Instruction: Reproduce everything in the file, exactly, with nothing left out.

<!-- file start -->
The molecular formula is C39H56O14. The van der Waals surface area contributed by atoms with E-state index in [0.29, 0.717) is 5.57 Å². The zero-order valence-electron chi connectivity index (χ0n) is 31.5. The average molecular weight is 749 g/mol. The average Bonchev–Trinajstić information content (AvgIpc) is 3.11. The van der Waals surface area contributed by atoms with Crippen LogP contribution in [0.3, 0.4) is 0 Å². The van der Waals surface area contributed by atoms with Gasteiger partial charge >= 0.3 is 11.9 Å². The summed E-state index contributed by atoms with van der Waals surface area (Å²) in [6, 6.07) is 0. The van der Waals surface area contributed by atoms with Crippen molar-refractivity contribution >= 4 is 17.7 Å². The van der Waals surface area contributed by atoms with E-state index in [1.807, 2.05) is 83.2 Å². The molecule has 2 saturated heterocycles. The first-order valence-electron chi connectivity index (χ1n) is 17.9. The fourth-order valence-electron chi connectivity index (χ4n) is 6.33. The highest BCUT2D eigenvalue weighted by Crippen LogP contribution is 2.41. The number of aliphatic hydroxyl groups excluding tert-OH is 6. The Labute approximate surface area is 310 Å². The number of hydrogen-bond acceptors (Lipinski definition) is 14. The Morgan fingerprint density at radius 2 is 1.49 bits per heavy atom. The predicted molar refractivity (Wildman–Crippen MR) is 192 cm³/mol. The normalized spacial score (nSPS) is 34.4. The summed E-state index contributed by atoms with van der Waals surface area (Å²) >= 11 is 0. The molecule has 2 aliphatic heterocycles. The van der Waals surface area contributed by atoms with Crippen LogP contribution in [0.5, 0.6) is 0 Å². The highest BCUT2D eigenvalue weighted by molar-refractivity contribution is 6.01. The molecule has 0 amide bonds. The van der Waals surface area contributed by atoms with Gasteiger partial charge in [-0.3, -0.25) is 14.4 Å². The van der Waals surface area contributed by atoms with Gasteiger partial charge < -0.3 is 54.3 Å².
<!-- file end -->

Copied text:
The molecular formula is C39H56O14. The van der Waals surface area contributed by atoms with E-state index in [0.29, 0.717) is 5.57 Å². The zero-order valence-electron chi connectivity index (χ0n) is 31.5. The average molecular weight is 749 g/mol. The average Bonchev–Trinajstić information content (AvgIpc) is 3.11. The van der Waals surface area contributed by atoms with Crippen LogP contribution in [0.3, 0.4) is 0 Å². The van der Waals surface area contributed by atoms with Gasteiger partial charge >= 0.3 is 11.9 Å². The summed E-state index contributed by atoms with van der Waals surface area (Å²) in [6, 6.07) is 0. The van der Waals surface area contributed by atoms with Crippen molar-refractivity contribution >= 4 is 17.7 Å². The van der Waals surface area contributed by atoms with E-state index in [1.807, 2.05) is 83.2 Å². The molecule has 2 saturated heterocycles. The first-order valence-electron chi connectivity index (χ1n) is 17.9. The fourth-order valence-electron chi connectivity index (χ4n) is 6.33. The highest BCUT2D eigenvalue weighted by Crippen LogP contribution is 2.41. The number of aliphatic hydroxyl groups excluding tert-OH is 6. The Labute approximate surface area is 310 Å². The number of hydrogen-bond acceptors (Lipinski definition) is 14. The Morgan fingerprint density at radius 2 is 1.49 bits per heavy atom. The predicted molar refractivity (Wildman–Crippen MR) is 192 cm³/mol. The normalized spacial score (nSPS) is 34.4. The summed E-state index contributed by atoms with van der Waals surface area (Å²) >= 11 is 0. The molecule has 2 aliphatic heterocycles. The van der Waals surface area contributed by atoms with Crippen LogP contribution in [0.5, 0.6) is 0 Å². The highest BCUT2D eigenvalue weighted by molar-refractivity contribution is 6.01. The molecule has 0 amide bonds. The van der Waals surface area contributed by atoms with Gasteiger partial charge in [-0.3, -0.25) is 14.4 Å². The van der Waals surface area contributed by atoms with Gasteiger partial charge < -0.3 is 54.3 Å².